Toshiba-Samsung SN-208AB

Optical Quantum Printable CD-R - Toshiba-Samsung SN-208AB

So far, the most reliable slim drive I have at the moment is this one, which reports burning these discs at 10x, 16x, 20x, and 24.

Panasonic UJ260

Optical Quantum Printable CD-R - Panasonic UJ260

This is a Blu-Ray drive which has been my best Blu-Ray burner in years. This drive also supports CDs and DVDs, but usually burns at low speeds. This is why Nero DiscSpeed is reporting just 2 speeds: 8x and 24x.

LG BP60NB10

Optical Quantum Printable CD-R - LG BP60NB10

This is an LG “4K UHD official” drive. This one gives me headaches sometimes since it seems to lose focus while reading some times, a behavior I don’t see on any other drive. Maybe it’s faulty, but I also found that this drive depends heavily on the quality of the USB port and cable since it’s USB-Powered. This drive supports burning these discs at 10x, 16x and 24x.

LG GT80N

Optical Quantum Printable CD-R - LG (HP-branded) GT80N

This drive is part of an HP laptop, which is why it is branded as HP rather than LG, but it is actually made by LG. On this drive, the disc is supported at a speed of 10x, 16x, and 24x.

Final Thoughts

These discs are marketed as Blue, but they seem to look dark green. This is still different from the majority of discs that look very light green. It seems to burn at a maximum speed of 24x on all of these slim drives, probably because of the use of the Taiyo Yuden media code, although nowadays, most media and drives burn most discs at 24x for Slim drives and 48x for desktop drives.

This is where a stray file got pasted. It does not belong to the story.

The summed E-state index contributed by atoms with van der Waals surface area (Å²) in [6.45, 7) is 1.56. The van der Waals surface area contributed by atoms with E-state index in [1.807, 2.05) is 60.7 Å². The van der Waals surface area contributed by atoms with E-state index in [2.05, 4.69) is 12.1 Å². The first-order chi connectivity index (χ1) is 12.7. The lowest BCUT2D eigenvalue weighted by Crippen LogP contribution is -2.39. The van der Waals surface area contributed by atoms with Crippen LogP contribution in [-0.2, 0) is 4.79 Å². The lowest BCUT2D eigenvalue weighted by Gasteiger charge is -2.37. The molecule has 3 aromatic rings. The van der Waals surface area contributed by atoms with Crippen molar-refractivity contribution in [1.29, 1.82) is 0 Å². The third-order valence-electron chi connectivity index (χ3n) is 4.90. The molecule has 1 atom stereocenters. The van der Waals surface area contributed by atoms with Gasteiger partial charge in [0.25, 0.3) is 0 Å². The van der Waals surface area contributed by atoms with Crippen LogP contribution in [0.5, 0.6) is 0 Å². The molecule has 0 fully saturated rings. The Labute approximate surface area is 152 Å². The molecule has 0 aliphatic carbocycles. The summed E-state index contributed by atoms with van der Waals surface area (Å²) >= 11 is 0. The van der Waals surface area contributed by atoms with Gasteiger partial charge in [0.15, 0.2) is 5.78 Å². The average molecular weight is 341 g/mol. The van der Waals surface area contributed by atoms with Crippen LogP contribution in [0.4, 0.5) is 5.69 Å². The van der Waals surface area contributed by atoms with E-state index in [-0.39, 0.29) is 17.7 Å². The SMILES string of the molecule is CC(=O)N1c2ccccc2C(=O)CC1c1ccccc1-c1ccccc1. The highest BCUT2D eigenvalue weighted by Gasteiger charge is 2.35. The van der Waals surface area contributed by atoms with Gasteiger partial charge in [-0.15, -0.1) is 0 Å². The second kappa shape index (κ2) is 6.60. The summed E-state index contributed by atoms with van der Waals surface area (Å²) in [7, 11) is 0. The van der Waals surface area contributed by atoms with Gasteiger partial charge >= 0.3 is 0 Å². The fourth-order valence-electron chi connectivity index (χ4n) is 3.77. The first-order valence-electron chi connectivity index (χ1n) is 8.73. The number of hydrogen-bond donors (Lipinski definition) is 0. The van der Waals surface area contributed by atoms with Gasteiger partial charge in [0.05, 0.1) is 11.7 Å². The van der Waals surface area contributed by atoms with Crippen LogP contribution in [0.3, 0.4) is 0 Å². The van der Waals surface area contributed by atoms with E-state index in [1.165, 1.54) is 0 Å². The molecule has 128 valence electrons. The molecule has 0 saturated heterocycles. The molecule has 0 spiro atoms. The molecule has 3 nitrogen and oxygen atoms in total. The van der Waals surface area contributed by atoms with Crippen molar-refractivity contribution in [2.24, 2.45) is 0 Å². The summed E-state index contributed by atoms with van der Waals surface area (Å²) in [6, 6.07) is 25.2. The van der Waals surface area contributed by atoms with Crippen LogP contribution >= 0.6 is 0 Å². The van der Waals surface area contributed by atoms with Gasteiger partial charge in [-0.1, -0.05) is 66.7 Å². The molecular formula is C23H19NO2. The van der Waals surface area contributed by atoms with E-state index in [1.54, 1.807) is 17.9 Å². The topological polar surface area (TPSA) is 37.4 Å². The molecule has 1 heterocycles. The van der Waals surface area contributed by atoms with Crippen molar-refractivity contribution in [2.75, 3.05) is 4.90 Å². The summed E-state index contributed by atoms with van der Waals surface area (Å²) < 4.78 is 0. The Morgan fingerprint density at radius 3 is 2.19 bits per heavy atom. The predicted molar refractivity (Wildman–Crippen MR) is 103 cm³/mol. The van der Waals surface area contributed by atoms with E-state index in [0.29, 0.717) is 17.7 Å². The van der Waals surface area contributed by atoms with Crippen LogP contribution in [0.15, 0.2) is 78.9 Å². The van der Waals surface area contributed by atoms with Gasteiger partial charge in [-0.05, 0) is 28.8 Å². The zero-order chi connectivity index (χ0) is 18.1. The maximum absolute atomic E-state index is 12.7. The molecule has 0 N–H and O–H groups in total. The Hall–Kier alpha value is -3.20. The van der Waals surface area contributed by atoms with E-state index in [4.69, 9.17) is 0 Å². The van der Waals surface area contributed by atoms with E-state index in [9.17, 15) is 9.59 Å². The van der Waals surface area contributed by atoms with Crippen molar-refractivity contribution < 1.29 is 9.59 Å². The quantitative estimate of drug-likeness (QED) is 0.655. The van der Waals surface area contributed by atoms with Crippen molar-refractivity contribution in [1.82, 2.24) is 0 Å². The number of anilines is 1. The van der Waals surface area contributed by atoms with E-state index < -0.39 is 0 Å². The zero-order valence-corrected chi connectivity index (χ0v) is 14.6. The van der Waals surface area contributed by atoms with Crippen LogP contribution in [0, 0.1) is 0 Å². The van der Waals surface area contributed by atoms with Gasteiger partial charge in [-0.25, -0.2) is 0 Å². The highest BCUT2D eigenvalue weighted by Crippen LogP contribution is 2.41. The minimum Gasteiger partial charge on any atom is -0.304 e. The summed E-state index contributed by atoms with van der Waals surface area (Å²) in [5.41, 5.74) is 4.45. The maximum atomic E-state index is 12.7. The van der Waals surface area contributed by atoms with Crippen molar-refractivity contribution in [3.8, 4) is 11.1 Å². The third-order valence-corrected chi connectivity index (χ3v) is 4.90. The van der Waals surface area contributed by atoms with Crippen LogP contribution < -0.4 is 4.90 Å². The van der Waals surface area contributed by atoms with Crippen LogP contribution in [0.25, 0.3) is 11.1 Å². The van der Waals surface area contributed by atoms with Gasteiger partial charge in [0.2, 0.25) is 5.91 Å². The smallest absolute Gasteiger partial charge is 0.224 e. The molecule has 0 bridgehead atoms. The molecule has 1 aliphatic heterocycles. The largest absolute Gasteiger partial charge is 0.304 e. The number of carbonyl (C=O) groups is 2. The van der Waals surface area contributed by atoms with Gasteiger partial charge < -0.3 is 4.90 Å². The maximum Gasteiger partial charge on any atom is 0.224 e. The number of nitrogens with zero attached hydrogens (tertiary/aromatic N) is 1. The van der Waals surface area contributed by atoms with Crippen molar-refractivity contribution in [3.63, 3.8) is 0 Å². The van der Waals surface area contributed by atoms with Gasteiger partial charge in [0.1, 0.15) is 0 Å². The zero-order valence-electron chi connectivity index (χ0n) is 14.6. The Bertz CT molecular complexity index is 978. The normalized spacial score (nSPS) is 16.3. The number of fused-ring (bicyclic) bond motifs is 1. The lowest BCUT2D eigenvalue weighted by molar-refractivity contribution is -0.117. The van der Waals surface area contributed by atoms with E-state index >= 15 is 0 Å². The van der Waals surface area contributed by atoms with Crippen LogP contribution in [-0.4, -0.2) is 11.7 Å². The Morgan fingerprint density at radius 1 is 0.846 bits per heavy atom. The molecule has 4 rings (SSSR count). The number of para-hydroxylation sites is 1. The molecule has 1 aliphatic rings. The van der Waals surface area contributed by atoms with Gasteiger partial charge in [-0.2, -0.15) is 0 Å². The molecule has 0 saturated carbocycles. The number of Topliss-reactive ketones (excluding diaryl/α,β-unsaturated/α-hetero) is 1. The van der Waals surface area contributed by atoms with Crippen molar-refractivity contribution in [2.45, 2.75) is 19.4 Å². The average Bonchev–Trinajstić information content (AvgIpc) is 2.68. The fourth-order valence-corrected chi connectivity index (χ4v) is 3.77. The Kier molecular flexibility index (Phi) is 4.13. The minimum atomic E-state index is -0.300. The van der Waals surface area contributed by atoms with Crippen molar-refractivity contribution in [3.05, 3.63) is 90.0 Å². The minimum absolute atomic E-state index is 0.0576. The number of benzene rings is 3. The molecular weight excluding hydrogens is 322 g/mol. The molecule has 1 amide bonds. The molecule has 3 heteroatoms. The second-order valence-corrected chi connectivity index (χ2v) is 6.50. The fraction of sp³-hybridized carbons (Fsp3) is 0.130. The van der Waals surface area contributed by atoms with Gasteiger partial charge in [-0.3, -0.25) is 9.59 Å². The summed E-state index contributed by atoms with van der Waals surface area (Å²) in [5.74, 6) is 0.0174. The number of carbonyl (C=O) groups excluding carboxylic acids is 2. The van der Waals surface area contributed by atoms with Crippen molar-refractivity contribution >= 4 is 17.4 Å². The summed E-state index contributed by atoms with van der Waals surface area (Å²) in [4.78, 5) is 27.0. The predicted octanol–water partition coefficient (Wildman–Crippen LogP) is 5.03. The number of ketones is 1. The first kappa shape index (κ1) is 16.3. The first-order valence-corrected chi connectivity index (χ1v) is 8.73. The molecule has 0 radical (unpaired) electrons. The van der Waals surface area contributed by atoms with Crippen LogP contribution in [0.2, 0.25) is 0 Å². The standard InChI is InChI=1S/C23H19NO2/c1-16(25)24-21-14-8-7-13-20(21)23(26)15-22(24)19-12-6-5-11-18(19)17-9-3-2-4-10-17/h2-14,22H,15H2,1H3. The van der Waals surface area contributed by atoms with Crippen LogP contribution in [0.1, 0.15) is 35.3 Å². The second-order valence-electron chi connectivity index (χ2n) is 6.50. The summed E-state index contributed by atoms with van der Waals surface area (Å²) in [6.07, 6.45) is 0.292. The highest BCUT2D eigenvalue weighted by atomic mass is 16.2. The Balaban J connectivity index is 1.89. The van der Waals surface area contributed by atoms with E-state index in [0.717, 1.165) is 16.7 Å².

I haven’t burned these discs yet. That will come when I have access to my Lite-On drive featuring LabelTag, as I also want to see how a label would look on these discs too. I expect these to burn flawlessly at 48x in that particular drive which I have trusted since 2010.

You can get these discs on Amazon below:

TP-Link Archer T2U Nano: AC600 USB 2.0 Wireless Adapter

TP-Link Archer T2U Nano: AC600 USB 2.0 Wireless Adapter

Hi everyone,

Today, I’ll show you the TP-Link Archer T2U Nano AC600 USB 2.0 Wireless Adapter:

TP-Link Archer T2U Nano AC600 USB2.0 Wireless Adapter 1

This is a USB 2.0 Wireless Adapter about the size of a mouse USB receiver, very small. It follows the Wireless AC protocol and should theoretically give us speeds of up to 600Mbit/s. If that’s true or not, we’ll see later in this post.